Rene Shimada Siegel is founder and president of High Tech Connect, a unique consulting partner for expert marketing and communications.After a successful career in Silicon Valley, she founded her company 15 years ago while juggling three kids under the age of five.When the daily avalanche of emails and voice messages gets overwhelming, it’s so tempting to retreat to my office and start typing replies and returning phone calls. No matter what industry we’re in, we’re all in the people business.
Many of my tech marketing clients are so busy that they now prefer texting to even emails or calls. I’ve received compliments on it from every woman (and one man) I’ve met with in the past two weeks.
Skype, Web Ex and audio calls are convenient and create the illusion we’re actually having a meeting -- but nothing beats the power of a truly personal, face-to-face connection. In Silicon Valley and many other places, there are few private offices. I had worried it was perhaps not professional enough for business. Facial expressions often communicate so much more than words.
What can you learn from an in-person meeting that you can’t from a virtual one? Many of my clients work in cubes and can’t have private telephone conversations with me or anyone else. But the style and color were bold, “spring-y” and made me smile. We host consultant coffees and invite a handful of independent consultants to our office in order to better understand the nuances of each professional in a relaxed setting.
This means that when I talk to them on the phone, I might not get to hear the most important information they can share: the unique team dynamics or executive’s personality quirks that would make or break our ability to match an expert consultant. Most business conversations are focused on solving a problem quickly and efficiently, while business relationships are built when people take the time to share and learn more about each other. Who knew my $60 knock-off handbag would be such a great conversation starter and deliver such a strong personal statement? We need to know what on the resume that makes each person unique.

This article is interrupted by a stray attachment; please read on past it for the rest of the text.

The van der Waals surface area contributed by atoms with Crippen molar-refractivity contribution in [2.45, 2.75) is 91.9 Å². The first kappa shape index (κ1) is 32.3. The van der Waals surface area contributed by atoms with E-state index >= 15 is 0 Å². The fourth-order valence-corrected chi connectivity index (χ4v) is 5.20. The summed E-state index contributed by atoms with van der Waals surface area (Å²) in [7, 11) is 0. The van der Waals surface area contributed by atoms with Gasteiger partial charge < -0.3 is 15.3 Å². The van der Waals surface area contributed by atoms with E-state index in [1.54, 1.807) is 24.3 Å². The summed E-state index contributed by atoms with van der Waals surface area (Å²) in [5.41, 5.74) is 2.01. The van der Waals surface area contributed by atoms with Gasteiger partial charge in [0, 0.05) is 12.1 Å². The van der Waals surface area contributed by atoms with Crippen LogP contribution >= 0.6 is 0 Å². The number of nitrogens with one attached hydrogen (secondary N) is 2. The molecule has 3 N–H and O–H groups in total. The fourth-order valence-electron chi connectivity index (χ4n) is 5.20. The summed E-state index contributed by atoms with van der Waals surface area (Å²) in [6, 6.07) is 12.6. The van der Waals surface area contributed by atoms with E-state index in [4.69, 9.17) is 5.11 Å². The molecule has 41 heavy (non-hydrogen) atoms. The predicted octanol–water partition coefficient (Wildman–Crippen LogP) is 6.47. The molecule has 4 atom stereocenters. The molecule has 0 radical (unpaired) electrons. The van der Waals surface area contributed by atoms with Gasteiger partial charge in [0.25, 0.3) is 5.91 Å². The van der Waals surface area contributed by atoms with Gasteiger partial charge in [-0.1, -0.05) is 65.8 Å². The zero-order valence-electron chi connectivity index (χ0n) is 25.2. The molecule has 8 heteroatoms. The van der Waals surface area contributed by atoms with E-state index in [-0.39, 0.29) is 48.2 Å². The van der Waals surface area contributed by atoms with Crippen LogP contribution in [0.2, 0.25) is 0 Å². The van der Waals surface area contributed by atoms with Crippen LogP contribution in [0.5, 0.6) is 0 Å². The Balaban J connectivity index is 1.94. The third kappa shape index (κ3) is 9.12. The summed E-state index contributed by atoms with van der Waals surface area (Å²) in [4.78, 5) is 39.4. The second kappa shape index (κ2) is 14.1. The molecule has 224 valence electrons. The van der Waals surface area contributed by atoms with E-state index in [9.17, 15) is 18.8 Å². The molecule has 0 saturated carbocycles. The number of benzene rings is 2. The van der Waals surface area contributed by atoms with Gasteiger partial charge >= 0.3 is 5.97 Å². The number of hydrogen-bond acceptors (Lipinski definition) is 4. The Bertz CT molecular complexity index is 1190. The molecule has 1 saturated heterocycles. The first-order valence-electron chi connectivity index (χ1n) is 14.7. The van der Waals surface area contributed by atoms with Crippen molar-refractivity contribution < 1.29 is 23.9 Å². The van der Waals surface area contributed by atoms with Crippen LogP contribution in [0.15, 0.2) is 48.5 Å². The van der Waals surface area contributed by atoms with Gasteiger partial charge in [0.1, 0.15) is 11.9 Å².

All right, so now you’re all set with a shiny dating profile that’s garnered lots of hits from potential hotties.
You’ve winnowed through the pool and chosen your potential catch.
Now, it’s time to actually link up with “the one”—or one of the ones—beyond the digital realm and in reality.
It's always your best bet to take your Internet conversation into the real world as soon as possible before you establish a virtual rapport that can become awkward and stilted when it has to translate into face-to-face.
Over sushi or a latte or a walk around the block, my clients can let me know more -- with more color -- than they can over the telephone or in an email. That happens more naturally in person than over the phone or in an email. Small talk about a favorite team, passion for pecan pie, parenting challenges, and the other bits and pieces that make us unique and interesting. In their eyes and in their body language, we can see confidence, empathy, fear, friendliness or sincerity. I find out so much when I visit one of my clients in their office.